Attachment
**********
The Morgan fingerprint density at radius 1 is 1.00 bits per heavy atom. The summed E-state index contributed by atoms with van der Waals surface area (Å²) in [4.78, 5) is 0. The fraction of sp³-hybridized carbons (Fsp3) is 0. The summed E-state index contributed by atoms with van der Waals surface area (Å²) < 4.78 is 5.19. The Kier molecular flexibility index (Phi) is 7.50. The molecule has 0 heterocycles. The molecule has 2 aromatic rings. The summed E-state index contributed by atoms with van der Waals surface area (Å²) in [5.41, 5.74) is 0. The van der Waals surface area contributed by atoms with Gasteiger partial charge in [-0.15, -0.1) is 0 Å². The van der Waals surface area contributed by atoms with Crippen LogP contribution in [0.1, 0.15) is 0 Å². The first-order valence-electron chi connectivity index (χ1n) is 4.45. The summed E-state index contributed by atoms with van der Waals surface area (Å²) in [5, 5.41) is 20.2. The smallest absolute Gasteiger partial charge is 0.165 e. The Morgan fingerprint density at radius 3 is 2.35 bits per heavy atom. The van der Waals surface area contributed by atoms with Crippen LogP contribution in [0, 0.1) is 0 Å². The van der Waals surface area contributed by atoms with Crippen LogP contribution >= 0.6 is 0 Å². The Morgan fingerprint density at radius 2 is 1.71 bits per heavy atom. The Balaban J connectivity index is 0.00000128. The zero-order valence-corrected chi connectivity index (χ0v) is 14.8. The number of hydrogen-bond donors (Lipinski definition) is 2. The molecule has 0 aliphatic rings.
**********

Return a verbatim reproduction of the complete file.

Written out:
The Morgan fingerprint density at radius 1 is 1.00 bits per heavy atom. The summed E-state index contributed by atoms with van der Waals surface area (Å²) in [4.78, 5) is 0. The fraction of sp³-hybridized carbons (Fsp3) is 0. The summed E-state index contributed by atoms with van der Waals surface area (Å²) < 4.78 is 5.19. The Kier molecular flexibility index (Phi) is 7.50. The molecule has 0 heterocycles. The molecule has 2 aromatic rings. The summed E-state index contributed by atoms with van der Waals surface area (Å²) in [5.41, 5.74) is 0. The van der Waals surface area contributed by atoms with Gasteiger partial charge in [-0.15, -0.1) is 0 Å². The van der Waals surface area contributed by atoms with Crippen LogP contribution in [0.1, 0.15) is 0 Å². The first-order valence-electron chi connectivity index (χ1n) is 4.45. The summed E-state index contributed by atoms with van der Waals surface area (Å²) in [5, 5.41) is 20.2. The smallest absolute Gasteiger partial charge is 0.165 e. The Morgan fingerprint density at radius 3 is 2.35 bits per heavy atom. The van der Waals surface area contributed by atoms with Crippen LogP contribution in [0, 0.1) is 0 Å². The van der Waals surface area contributed by atoms with Crippen LogP contribution >= 0.6 is 0 Å². The Morgan fingerprint density at radius 2 is 1.71 bits per heavy atom. The Balaban J connectivity index is 0.00000128. The zero-order valence-corrected chi connectivity index (χ0v) is 14.8. The number of hydrogen-bond donors (Lipinski definition) is 2. The molecule has 0 aliphatic rings.